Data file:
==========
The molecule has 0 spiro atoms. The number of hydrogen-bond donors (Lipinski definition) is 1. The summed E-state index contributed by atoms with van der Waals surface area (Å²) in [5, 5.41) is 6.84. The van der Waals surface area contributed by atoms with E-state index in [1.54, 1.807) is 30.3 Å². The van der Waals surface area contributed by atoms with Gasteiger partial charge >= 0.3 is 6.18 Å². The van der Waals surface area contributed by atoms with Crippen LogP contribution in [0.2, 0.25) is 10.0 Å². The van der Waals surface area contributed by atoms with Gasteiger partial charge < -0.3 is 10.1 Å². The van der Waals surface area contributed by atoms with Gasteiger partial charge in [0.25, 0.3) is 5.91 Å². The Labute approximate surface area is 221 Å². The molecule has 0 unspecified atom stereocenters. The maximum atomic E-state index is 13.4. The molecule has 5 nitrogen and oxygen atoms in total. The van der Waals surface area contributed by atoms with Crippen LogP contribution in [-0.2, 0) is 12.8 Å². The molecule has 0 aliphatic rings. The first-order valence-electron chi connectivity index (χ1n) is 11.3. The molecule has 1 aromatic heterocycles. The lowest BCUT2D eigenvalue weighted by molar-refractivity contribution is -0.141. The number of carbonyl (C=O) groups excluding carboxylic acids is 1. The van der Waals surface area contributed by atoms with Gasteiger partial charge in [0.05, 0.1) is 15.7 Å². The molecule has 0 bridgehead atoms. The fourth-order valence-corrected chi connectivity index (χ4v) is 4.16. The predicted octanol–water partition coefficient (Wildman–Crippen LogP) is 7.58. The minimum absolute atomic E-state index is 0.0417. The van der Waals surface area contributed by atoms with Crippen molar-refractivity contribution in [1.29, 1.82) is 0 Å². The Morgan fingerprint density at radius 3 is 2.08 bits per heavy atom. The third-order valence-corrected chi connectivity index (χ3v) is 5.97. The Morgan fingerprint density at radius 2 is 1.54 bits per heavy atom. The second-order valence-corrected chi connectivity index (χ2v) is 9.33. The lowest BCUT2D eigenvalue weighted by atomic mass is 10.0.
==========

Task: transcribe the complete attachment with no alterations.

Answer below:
The molecule has 0 spiro atoms. The number of hydrogen-bond donors (Lipinski definition) is 1. The summed E-state index contributed by atoms with van der Waals surface area (Å²) in [5, 5.41) is 6.84. The van der Waals surface area contributed by atoms with E-state index in [1.54, 1.807) is 30.3 Å². The van der Waals surface area contributed by atoms with Gasteiger partial charge >= 0.3 is 6.18 Å². The van der Waals surface area contributed by atoms with Crippen LogP contribution in [0.2, 0.25) is 10.0 Å². The van der Waals surface area contributed by atoms with Gasteiger partial charge < -0.3 is 10.1 Å². The van der Waals surface area contributed by atoms with Gasteiger partial charge in [0.25, 0.3) is 5.91 Å². The Labute approximate surface area is 221 Å². The molecule has 0 unspecified atom stereocenters. The maximum atomic E-state index is 13.4. The molecule has 5 nitrogen and oxygen atoms in total. The van der Waals surface area contributed by atoms with Crippen LogP contribution in [-0.2, 0) is 12.8 Å². The molecule has 0 aliphatic rings. The first-order valence-electron chi connectivity index (χ1n) is 11.3. The molecule has 1 aromatic heterocycles. The lowest BCUT2D eigenvalue weighted by molar-refractivity contribution is -0.141. The number of carbonyl (C=O) groups excluding carboxylic acids is 1. The van der Waals surface area contributed by atoms with Gasteiger partial charge in [0.05, 0.1) is 15.7 Å². The molecule has 0 bridgehead atoms. The fourth-order valence-corrected chi connectivity index (χ4v) is 4.16. The predicted octanol–water partition coefficient (Wildman–Crippen LogP) is 7.58. The minimum absolute atomic E-state index is 0.0417. The van der Waals surface area contributed by atoms with Crippen molar-refractivity contribution in [1.29, 1.82) is 0 Å². The Morgan fingerprint density at radius 3 is 2.08 bits per heavy atom. The third-order valence-corrected chi connectivity index (χ3v) is 5.97. The Morgan fingerprint density at radius 2 is 1.54 bits per heavy atom. The second-order valence-corrected chi connectivity index (χ2v) is 9.33. The lowest BCUT2D eigenvalue weighted by atomic mass is 10.0.